West Aurora Dist. 129 settles sex abuse lawsuit
A secret settlement has been reached in a lawsuit filed by a former West Aurora High School student who was sexually abused by a former band director, according to court records.
The girl, identified only as Jane Doe, sued West Aurora School District 129, Superintendent Jim Ryland and former West Aurora principal Dan Bridges for failing to protect her and reporting suspected abuse from then band director Steve Orland to state authorities.
Orland, formerly of North Aurora, was charged in spring 2011 with sexually abusing two of his female students. Prosecutors said he had sex with two girls in the band room, storage room and in his car between October 2010 and April 2011, also grooming them with cards and sending some 47,000 text messages.
Orland eventually pleaded guilty in March 2012, was sentenced to 12 years in prison and must register as a sex offender for the rest of his life.
A lawsuit was filed against the district, Rydland, Orland and Bridges, who is now Naperville School District 203 superintendent, in September 2012.
Kane County Judge Keith Brown dismissed the lawsuit with prejudice on Monday, meaning it cannot be refiled, and ordered the settlement sealed, records show.
The matter was last in court Jan. 17 when Brown ordered Orland dropped as a defendant in the case, but no follow-up court date was set, records show. The sides had been in mediation before then, court records show.
Messages left for the girl's attorney, Craig Brown, were not returned Tuesday.
A messages left for Steve Puiszis, who is Bridges' attorney, and Nicholas Kourvetaris, who is Rydland's attorney, were not returned. Mike Chapin, the district's spokesman, had no comment.
"All I can say is the matter is resolved," said District 129 attorney Melissa Mitchell, declining to answer whether the district made a monetary payment in the settlement.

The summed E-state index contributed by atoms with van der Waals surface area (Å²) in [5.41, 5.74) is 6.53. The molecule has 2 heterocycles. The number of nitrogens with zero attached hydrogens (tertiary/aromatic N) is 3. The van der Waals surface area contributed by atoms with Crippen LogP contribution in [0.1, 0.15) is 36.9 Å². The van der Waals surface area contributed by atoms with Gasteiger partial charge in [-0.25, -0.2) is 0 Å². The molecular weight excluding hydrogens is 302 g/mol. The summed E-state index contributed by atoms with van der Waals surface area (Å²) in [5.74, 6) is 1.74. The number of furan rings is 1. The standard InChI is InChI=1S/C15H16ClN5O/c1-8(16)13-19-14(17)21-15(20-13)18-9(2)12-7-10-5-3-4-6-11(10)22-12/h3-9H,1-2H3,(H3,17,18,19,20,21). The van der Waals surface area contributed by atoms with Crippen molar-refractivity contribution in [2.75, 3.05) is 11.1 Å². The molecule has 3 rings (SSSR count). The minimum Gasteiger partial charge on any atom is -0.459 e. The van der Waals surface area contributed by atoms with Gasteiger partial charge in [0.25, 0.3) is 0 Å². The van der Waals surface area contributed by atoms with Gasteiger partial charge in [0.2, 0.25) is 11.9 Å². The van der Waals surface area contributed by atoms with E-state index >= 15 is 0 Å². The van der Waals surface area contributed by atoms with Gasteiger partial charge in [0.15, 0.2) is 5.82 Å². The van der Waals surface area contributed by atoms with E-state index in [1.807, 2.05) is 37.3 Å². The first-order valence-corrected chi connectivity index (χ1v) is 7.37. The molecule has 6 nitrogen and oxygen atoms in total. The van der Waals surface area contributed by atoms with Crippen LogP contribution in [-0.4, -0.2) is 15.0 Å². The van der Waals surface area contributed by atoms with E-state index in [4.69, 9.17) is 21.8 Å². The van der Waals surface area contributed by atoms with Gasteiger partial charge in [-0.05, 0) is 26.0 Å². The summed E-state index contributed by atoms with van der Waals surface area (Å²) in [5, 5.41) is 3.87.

Saying "education, not prosecution" was key, Kane County State's Attorney Joe McMahon last year entered into a five-year deferred prosecution agreement with District 129. In the agreement, District 129 agreed to provide training for all current and new district staff on mandated reporting duties under the Abused and Neglected Children Reporting Act in exchange for McMahon's office not prosecuting some 10 people for violating the act.
"They're the ones who should be responsible for training employees and they didn't do it," Brown said at the time. "Had mistakes not been made, my client wouldn't be in counseling right now."
A janitor in summer 2010 found Orland and a girl in a band closet, but told his supervisor instead of reporting it to the state. Rydland and Bridges also failed to report suspected abuse to the state, according to the lawsuit.
McMahon on Tuesday said he hoped the agreement would help District 129 and other districts learn more about mandated reporting duties and, therefore, keep students safer.
"What we achieved in that case, I'm hopeful that will have a long-term benefit," he said.
McMahon also noted that a new state law takes effect July 1 that basically "caught up" with his office's agreement with District 129. The new law requires school personnel to receive training within one year of being hired and once every five years going forward.
Anyone who suspects child abuse should call the Department of Children and Family Services hotline at (800) 252-2873 or (800) 25-ABUSE. For more information and tips on how to spot abuse, visit DCFS.illinois.gov.